At last we have an explanation for the dubious 2014 decision to erect a great big golden chook wing in the courtyard between Quads A and B.
It has been reported to the ASA that as university security staff did their usual 6.56am patrol of the campus on Wednesday morning and the first rays of dawn became visible, shafts of auroral light were observed shining through the Massey arches.
Gathered waiting at the gilded wing were a group of Massey students, ready to begin their graduation ritual.
Apparently, the courtyard suddenly became enveloped in luminous light, which when reflected and refracted by the lustrous flapper bathed the students in its golden embrace. Looping in figure eights through the avian elbow, the students chicken danced and strutted their stuff in the knowledge that these mean moves would bestow guaranteed prosperity, success, enlightenment, immortality and wisdom.
Word has it that despite heroic attempts by security to quickly don their aviators and Ray-Ban’s, the glare was such that medical attention has still failed to restore sight to our courageous campus protectors.
Such ritualistic alchemy for achievement is a secret bestowed on just a lucky few. However, Julia Braybrook who was for a few years our very own intrepid ink slinger for Massive Magazine has spent the past two years mining the Massey archives to uncover the truth.
Braybrook reports that whilst the dawn dance on graduation day is a sure-fire way to guarantee a glittering future, there are other techniques for those graduates who cannot wake before 10am due to circadian rhythms being set by years of early morning lecture avoidance.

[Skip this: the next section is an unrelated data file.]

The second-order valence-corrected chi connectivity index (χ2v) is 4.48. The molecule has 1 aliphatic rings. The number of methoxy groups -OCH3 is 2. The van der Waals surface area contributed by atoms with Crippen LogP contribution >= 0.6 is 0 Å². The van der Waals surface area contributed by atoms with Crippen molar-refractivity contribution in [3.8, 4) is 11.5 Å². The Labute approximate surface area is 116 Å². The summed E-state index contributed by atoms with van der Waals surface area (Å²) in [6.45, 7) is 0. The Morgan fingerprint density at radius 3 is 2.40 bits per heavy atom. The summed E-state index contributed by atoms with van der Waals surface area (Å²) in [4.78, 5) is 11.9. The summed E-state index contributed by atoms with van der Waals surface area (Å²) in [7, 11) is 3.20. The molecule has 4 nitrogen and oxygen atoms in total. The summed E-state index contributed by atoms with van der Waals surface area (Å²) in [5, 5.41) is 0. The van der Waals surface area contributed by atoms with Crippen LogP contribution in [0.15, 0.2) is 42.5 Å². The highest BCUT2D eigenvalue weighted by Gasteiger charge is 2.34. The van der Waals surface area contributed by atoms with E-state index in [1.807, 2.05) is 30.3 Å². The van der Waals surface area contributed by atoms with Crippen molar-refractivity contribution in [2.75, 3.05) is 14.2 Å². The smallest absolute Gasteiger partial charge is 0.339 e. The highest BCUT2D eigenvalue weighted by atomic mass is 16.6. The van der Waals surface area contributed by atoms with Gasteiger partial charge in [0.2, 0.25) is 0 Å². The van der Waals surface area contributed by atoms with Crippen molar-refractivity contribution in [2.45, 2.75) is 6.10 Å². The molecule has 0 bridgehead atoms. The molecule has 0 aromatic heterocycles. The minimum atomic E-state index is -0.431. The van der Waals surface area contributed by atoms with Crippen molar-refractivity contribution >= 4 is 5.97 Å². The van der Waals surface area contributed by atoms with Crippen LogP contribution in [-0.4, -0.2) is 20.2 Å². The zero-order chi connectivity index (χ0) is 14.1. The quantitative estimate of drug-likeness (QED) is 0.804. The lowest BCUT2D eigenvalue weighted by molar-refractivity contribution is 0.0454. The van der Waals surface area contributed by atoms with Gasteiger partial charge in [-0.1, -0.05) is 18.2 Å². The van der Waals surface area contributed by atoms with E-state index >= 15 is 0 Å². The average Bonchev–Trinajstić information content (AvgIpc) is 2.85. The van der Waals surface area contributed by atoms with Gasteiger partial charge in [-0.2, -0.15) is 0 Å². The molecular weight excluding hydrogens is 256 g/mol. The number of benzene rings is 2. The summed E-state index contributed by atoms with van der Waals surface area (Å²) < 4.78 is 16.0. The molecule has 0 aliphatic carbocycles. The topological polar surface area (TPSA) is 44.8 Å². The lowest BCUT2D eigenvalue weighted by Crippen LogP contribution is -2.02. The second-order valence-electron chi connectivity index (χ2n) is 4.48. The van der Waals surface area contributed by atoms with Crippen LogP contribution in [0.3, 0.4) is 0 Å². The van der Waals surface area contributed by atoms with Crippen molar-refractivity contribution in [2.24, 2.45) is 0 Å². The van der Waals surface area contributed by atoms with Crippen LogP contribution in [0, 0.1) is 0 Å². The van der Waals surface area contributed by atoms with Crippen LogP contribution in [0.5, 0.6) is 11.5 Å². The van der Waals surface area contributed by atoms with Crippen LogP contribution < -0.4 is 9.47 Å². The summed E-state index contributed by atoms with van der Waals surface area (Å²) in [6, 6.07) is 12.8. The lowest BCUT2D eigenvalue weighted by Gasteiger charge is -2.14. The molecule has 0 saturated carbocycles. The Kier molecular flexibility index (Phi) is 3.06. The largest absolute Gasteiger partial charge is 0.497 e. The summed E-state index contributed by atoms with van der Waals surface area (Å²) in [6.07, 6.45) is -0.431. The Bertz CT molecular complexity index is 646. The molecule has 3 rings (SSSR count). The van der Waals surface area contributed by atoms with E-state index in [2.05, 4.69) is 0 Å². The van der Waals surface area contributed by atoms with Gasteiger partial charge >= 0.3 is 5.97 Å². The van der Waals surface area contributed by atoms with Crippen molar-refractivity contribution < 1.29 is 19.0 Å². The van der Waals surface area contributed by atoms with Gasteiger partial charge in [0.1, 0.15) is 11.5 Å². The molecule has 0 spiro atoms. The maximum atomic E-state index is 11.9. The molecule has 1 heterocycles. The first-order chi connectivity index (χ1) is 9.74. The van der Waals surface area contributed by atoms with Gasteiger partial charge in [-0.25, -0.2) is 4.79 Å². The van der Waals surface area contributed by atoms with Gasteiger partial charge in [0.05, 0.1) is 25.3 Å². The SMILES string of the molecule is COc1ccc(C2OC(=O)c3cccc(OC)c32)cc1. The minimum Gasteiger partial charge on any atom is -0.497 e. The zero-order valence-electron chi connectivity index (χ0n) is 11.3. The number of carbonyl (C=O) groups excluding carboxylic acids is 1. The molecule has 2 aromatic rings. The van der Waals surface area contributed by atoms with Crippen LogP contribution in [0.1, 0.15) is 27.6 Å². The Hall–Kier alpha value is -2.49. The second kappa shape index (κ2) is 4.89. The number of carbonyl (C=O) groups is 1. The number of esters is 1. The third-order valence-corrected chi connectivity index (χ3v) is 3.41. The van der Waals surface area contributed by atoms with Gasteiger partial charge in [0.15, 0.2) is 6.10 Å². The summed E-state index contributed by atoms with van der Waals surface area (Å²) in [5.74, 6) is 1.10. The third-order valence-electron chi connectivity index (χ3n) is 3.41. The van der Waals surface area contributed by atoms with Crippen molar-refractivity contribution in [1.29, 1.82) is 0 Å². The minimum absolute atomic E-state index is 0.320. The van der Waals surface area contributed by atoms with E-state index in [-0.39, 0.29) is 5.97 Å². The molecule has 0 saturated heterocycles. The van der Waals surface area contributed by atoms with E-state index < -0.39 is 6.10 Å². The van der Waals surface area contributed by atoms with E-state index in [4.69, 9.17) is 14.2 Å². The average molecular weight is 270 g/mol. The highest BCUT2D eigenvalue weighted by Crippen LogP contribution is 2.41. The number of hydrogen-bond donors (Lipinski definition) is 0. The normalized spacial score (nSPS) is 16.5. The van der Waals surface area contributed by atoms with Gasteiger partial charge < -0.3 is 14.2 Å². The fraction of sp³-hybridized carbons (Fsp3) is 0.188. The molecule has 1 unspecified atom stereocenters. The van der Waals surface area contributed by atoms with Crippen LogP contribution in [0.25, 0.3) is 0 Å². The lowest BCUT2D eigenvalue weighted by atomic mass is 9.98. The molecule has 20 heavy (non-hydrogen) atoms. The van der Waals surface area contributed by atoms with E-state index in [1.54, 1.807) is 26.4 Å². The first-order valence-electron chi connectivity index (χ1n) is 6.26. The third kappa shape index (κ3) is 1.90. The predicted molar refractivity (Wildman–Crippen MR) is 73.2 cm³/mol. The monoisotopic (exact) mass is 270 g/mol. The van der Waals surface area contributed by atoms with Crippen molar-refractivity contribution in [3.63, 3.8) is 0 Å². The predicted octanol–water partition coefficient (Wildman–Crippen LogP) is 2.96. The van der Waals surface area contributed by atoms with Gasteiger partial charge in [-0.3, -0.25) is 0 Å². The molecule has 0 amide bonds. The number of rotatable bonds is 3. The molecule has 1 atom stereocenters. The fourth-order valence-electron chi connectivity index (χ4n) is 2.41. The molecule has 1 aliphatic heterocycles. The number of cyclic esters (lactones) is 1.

A long hug of the wing, followed by the aforementioned chicken dance will do the trick. So, this version may not guarantee the same success currency as that bestowed on the dawn dancers, but it will still yield some pretty ore inspiring future prospects for those that aren’t too chicken to give it a go.
The Golden Promise therefore lives up to its name. It’s not merely a collage of 2 Dollar Shop glitter and Plaster of Paris but rather the portal through which students will be able to wing their way to a bright and golden future.
WARNING: Any attempts to chip off pieces of the great bird will result in what is commonly known as the Fools Gold Effect. Offenders will find themselves for the rest of their lives reciting large tracts (word for word) from their worst essays when asked questions at job interviews, first dates and any future public speaking engagements.
For other sacred graduation sites around campus follow these links: